It’s still us against them. For Titus Andronicus, it always will be. From the nihilistic rants of debut album The Airing of Grievances, the New Jersey Springsteen-bred punk rockers have never shied away from conflict or confrontation. Rather, they welcomed it with a million middle fingers, and sing-along refrains of “Your life is over!” and “Fuck everyone! Fuck me!” Along those same lines, it wasn’t much of a surprise that their next album, The Monitor, used the Civil War as a central conceit. Yet for a ragged, raucous punk band, such a vast, studio-crafted masterwork featuring more than 30 musicians and narrations of writings from Walt Whitman and Abraham Lincoln, not to mention a 13-minute closing track with a bagpipe solo, most certainly came as a surprise. And yet, amid all the layers of overdubs and character sketches, the spirit of Titus Andronicus came through loud and clear in first track “A More Perfect Union,” frontman Patrick Stickles re-extending those digits with an allusive call to arms: “Tramps like us, baby we were BORN TO DIE!”
It’s not quite the same me-against-the-world spirit coming out in Local Business opening track “Ecce Homo” when Stickles states, “I think by now we’ve established everything is inherently worthless.” He delivers it with a more restrained and sardonic tone, even a little tongue in cheek, but the spirit of a man with the preternatural ability to detect bullshit lingers, and on Local Business, it’s at the center of a wild and uproarious party.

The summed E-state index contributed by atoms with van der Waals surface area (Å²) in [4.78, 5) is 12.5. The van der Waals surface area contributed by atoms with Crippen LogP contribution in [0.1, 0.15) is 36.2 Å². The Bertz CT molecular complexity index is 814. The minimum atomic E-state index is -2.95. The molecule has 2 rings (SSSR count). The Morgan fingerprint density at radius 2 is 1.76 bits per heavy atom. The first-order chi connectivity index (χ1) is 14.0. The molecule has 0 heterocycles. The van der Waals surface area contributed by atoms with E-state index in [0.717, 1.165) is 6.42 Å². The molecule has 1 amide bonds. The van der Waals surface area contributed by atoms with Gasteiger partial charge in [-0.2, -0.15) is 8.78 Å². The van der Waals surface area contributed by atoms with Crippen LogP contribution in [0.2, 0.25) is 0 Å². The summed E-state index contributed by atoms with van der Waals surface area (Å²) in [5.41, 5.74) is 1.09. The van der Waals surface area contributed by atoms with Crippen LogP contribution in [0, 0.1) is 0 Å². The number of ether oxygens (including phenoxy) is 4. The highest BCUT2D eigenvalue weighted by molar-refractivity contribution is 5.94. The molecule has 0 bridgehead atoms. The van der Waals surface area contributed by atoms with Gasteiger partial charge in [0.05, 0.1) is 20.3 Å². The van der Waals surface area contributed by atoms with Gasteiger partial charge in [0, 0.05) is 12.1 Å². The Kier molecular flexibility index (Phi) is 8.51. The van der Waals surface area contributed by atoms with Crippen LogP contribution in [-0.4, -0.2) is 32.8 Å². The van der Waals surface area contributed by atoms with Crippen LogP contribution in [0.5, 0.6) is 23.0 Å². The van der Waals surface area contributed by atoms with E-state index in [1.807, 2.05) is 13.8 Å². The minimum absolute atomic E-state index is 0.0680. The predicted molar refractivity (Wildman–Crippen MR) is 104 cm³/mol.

Ugly truths, cringe-worthy anecdotes and brutal indictments continue to play a starring role on Local Business, but in a sharp diversion from its predecessor, there is no arsenal of guest musicians or high-minded mythology. This, much like the band’s debut, is a punk rock album made by five guys scratching it all out in the studio. It feels spontaneous and incendiary, fun and sometimes completely ridiculous (see: “Food Fight”). But where expansive production was sacrificed in favor of this punk rock party, keen observational wit and biting, frequently hilarious cynicism hold fast.
Stickles’ aim is pointed at any number of targets, from consumers lacking in perspective to his own flaws, foibles and afflictions. It probably doesn’t hurt that a handful of pretty fucked up incidents occurred on the way to making this album. The band witnessed a fatal car wreck in Oregon, which forms the backstory of “Upon Viewing Oregon’s Landscape With the Flood of Detritus.” It’s unsurprisingly upbeat and catchy as hell, yet the lyrics tell a much more harrowing story of horrific tragedy, only to be met with annoyed drivers who “sit and grit their teeth at that which comes between them and their coffee.” And in another bizarre moment of facing mortality, Stickles was treated for a 200-volt electric shock last year, which inspired the most infectious tune on the album, “(I Am the) Electric Man.” It’s a bit less detailed, but amid its repeated call-and-response chorus, Stickles gets straight to the point of the matter: “It makes it so hard to hold on to the metal can.” What’s more, Stickles even takes on his own eating disorder, striking a tone somewhere between personal responsibility and struggling with one’s own biology and psychology, sneering “My eating disorder’s inside of me” in a frustrated struggle for control.
There are moments of hope that arise on Local Business, though often undercut with slices of harsh reality. The heroic “In a Big City,” for instance, pairs the statement “All my dreams are coming true” with “Some of the smoke from the other room is seeping through.” But in all of the mischief and chaos that life hands us, and in the face of any adversary, Titus Andronicus still serves to reinforce the idea that one can stand up to it, and maybe even score a small victory in the process. Stickles sums it up best in “Still Life With Hot Deuce and Silver Platter“: “I’ll die if I don’t try.”